Consultants, GPs, and nurses who specialise in sexual health will be able to “conscientiously object” on religious or moral grounds to prescribing contraception, under new professional guidelines.
The decision comes from the Faculty of Sexual and Reproductive Health (FSRH), which is the training body for NHS consultants in community and sexual reproductive health.
The FSRH also awards a diploma to GPs and nurses to fit long-lasting reversible contraception, such as the contraceptive "coil" or hormonal implant, and advise around birth control and fertility issues.
Its previous guidelines meant that for a doctor or nurse to receive the diploma, they had to be "able to to prescribe all forms of contraception".
This could include fitting a intrauterine device, like the coil, as an alternative to the morning-after pill, which can be effective up to five days after having unprotected sex.
This stance had been criticised by a religious group, the Christian Medical Fellowship, for being discriminatory against doctors who object to emergency contraception as being a form of abortion.
A legal right to conscientiously object to providing aspects of abortion care is enshrined in UK law, and the FSRH had modified its guidance to reflect that for doctors and nurses, but it did not previously extend to contraception.
An explanatory editorial in the journal BMJ Sexual and Reproductive Health, by the FSRH president Dr Asha Kasliwal and chief executive Jane Hatfield, sets out the faculty’s reasons for updating its guidance now.
After being challenged by the Christian Medical Fellowship, they initially rejected the criticism.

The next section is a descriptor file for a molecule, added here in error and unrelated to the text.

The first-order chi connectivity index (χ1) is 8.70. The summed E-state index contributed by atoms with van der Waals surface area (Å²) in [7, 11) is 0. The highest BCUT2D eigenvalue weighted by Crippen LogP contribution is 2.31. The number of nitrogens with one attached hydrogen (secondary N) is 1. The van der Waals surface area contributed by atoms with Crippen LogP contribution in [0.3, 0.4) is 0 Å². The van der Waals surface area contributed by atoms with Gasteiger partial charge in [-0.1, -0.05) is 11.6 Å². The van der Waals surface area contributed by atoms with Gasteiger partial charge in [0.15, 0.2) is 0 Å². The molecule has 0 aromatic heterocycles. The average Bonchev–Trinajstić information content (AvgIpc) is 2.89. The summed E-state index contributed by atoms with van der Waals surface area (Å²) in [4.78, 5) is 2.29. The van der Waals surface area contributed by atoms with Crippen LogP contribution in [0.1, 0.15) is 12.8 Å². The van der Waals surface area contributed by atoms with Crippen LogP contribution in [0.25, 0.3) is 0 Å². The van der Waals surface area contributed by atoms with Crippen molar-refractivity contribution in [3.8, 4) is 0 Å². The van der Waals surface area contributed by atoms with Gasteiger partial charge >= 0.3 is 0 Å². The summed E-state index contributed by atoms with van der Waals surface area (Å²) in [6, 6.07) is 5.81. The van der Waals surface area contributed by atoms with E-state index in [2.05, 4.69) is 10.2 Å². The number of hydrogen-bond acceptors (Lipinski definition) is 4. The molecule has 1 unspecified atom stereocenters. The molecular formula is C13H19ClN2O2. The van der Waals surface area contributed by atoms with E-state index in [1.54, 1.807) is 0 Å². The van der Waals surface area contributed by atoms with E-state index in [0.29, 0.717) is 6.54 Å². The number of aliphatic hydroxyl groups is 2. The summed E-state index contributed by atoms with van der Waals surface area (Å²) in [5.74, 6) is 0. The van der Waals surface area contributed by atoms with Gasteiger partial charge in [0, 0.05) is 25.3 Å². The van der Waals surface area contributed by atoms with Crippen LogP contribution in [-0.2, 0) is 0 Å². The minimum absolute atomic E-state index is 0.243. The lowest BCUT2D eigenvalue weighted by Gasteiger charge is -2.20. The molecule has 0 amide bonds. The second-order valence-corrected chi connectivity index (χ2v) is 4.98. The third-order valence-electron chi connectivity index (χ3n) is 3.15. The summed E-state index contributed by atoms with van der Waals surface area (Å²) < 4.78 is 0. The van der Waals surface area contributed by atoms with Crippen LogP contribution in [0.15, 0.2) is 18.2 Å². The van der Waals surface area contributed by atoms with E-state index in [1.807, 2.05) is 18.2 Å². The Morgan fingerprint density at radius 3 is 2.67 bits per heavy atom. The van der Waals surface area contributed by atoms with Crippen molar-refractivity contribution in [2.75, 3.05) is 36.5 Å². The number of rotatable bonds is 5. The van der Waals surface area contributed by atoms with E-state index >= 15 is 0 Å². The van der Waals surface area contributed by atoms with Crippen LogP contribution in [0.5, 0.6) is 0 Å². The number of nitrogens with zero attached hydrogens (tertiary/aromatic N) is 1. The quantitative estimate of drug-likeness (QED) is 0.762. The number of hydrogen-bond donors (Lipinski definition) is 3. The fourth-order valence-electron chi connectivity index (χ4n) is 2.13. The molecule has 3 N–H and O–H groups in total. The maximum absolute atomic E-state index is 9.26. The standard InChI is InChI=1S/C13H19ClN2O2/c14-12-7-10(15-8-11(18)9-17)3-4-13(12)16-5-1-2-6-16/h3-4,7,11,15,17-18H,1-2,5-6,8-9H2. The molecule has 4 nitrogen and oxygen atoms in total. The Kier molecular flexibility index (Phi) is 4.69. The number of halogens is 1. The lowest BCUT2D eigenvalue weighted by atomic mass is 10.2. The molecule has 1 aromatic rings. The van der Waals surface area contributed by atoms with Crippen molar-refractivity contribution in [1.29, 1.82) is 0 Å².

The article says: “It seemed entirely reasonable that as a training organisation we should expect a Diploma-qualified member to be willing to carry out full and effective contraception consultations and prescribe all forms of contraception.”
However, on consulting their members, the editorial says there was a “wide spectrum of views”, ranging from objections to providing emergency contraception and abortion, to a “conscientious commitment” to delivering care regardless of belief.
The article says that patients ”should never be put at any disadvantage as a result of the views of any healthcare professional they see”.
However, it adds: “A doctor wanting to qualify for or re-certify the FSRH diploma could decide not to prescribe a particular form of emergency contraception, but would have to agree to be open about this to their service or employer, to enable arrangements to be made to ensure that there was no delay to the patient in being provided with that care.
“So the heart of the new guideline is that we welcome members with a range of views, and we will award the relevant Faculty qualifications to those who fulfil all training requirements and are willing to show that they will put patient care first, regardless of their personal beliefs.”
The General Medical Council, which licenses doctors to practise in the UK, said the FSRH guidance was in line with their core “good medical practice” guidance.
It added: “You must explain to patients if you have a conscientious objection to a particular procedure. You must tell them about their right to see another doctor, and make sure they have enough information to exercise that right.”